U.S. border officials will stop enforcing a Trump-era immigration policy that requires non-Mexican asylum-seekers arriving at the southern border to wait in Mexico for processing, following a federal court order.
U.S. District Court Judge Matthew Kacsmaryk on Monday lifted an injunction he ordered last year which had prevented the Biden administration from ending the protocol.
It comes after a divided Supreme Court on June 30 ruled that the Biden administration has the authority to end Migrant Protection Protocols (MPP), which is commonly known as the “Remain in Mexico” policy.
In a 5–4 decision, the Supreme Court ruled against Texas and Missouri, which had argued that the Biden administration violated the federal immigration law by rescinding MPP on President Joe Biden first day in office.
Texas Attorney General Ken Paxton said at the time that the case was “wrongly decided” and will only “make the border crisis worse.” He noted that there is no guarantee illegal immigrants released into the United States to await their court dates would show up to them.
The “Remain in Mexico” program was designed to crack down on the practice known as catch-and-release, in which individuals would make fraudulent asylum claims knowing they would be released into the United States and be able to stay for years before their court appearance.
The U.S. Department of Homeland Security (DHS) said Monday that several thousand asylum-seekers waiting in Mexico will gradually be allowed to enter the United States to pursue their asylum claims in the coming weeks and months.
“We welcome the U.S. District Court’s decision, which follows the U.S. Supreme Court’s June 30th decision, to lift the injunction that required DHS to reimplement the Migrant Protection Protocols (MPP) in good faith. DHS is committed to ending the court-ordered implementation of MPP in a quick, and orderly, manner,” DHS said in a statement.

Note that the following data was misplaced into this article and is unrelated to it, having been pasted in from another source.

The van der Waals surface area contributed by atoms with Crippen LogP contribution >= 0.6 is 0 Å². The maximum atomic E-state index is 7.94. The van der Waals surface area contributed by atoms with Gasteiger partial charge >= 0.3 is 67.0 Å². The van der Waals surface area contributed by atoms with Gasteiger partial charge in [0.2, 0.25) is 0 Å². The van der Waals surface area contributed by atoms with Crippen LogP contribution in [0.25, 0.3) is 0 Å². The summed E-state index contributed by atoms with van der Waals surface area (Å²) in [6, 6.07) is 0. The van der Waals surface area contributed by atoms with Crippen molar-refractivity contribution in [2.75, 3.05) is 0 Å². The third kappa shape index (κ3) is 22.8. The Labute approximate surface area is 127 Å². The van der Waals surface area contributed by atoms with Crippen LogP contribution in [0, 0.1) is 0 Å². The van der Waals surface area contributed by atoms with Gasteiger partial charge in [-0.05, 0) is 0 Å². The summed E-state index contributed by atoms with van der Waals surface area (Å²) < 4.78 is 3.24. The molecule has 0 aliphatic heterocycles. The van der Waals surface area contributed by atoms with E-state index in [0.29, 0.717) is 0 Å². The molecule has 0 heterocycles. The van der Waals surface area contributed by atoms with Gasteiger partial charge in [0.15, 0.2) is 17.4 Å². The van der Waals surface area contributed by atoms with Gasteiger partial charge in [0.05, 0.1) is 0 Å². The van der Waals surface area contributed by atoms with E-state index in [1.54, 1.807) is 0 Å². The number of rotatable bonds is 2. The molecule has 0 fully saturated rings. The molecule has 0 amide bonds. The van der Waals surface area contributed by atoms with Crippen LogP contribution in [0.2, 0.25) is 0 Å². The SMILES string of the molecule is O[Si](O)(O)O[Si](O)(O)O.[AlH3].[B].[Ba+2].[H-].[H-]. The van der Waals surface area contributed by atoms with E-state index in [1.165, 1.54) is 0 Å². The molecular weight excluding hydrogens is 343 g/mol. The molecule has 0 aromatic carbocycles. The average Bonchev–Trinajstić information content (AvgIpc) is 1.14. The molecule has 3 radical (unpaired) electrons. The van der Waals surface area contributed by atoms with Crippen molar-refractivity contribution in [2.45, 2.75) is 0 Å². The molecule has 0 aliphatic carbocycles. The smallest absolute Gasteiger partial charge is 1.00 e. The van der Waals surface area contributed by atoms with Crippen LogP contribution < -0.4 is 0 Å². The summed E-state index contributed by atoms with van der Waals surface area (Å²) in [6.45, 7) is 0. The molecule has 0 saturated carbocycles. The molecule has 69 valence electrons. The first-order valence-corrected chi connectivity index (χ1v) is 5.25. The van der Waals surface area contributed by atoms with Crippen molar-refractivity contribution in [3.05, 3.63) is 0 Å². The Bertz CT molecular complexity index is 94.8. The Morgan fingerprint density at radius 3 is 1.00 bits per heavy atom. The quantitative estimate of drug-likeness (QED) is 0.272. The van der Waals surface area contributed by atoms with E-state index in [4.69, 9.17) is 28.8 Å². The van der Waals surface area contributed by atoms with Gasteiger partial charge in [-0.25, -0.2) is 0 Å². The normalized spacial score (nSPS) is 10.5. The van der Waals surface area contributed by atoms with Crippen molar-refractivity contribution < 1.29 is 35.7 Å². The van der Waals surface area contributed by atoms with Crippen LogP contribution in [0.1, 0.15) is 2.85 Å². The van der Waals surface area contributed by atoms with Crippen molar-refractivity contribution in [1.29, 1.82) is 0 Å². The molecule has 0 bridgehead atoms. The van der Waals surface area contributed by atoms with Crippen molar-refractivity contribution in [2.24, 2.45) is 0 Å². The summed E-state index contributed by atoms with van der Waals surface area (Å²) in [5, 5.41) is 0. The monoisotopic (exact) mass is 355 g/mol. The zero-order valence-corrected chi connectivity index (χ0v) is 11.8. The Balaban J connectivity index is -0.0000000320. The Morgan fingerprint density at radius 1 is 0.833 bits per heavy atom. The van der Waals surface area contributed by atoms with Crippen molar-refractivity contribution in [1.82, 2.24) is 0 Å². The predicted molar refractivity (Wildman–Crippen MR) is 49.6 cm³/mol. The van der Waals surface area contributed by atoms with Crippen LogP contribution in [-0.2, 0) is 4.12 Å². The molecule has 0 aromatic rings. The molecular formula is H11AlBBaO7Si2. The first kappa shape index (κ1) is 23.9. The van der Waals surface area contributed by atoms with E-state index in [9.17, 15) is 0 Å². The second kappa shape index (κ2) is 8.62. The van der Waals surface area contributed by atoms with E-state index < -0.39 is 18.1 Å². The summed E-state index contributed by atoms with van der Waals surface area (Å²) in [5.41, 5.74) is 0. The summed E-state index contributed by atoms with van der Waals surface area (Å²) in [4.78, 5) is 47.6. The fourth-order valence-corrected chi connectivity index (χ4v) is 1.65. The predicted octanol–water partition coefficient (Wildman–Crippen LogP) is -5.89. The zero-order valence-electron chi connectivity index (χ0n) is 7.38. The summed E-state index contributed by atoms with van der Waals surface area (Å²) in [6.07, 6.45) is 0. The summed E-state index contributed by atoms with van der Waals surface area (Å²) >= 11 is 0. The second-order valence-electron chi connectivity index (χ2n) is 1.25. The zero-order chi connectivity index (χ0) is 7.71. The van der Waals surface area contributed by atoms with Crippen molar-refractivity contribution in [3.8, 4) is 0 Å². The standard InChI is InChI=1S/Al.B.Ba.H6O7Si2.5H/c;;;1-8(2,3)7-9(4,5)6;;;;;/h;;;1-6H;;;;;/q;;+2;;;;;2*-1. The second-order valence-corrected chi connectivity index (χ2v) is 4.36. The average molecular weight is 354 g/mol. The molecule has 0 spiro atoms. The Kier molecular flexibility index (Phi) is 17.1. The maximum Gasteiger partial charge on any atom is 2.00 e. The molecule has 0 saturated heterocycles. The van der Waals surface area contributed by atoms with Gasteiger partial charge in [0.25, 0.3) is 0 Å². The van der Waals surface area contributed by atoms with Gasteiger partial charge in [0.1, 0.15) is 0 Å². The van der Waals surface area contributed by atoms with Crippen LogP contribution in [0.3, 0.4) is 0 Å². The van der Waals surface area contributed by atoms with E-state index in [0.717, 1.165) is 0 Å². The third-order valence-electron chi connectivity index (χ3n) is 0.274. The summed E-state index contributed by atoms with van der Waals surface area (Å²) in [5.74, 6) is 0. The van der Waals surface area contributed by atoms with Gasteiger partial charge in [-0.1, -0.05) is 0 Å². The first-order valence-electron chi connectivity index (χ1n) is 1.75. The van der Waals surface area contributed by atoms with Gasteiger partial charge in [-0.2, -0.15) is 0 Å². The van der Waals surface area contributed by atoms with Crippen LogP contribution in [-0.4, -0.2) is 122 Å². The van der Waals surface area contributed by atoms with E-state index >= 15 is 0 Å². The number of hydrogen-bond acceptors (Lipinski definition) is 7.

Border Officials Stop Enrolling People Into Program
U.S. border officials will no longer enroll new people into MPP and those already in the program in Mexico will be delisted when they return for their next scheduled court date, according to DHS. Individuals delisted from MPP will continue their removal proceedings in the United States.
DHS said the “Remain in Mexico” program had “endemic flaws” and imposed “unjustifiable human costs” while pulling resources away from other border security priorities.
MPP was instituted in 2019 during the former administration of President Donald Trump, a Republican. The initiative kept 65,000 non-Mexican asylum seekers out of the United States while they awaited processing.
The DHS issued a memo on Jan. 20, 2021 to undo the “Remain in Mexico” program. But this move was blocked by Kacsmaryk in August 2021.
The Biden administration will continue to enforce another Trump-era immigration and public health rule related to COVID-19 known as Title 42, a Centers for Disease Control and Prevention public health order. Biden’s attempt to remove this rule was blocked by court order.
Under Title 42, individuals encountered at the southwest border who cannot establish a legal basis to claim asylum in the United States will be removed or expelled.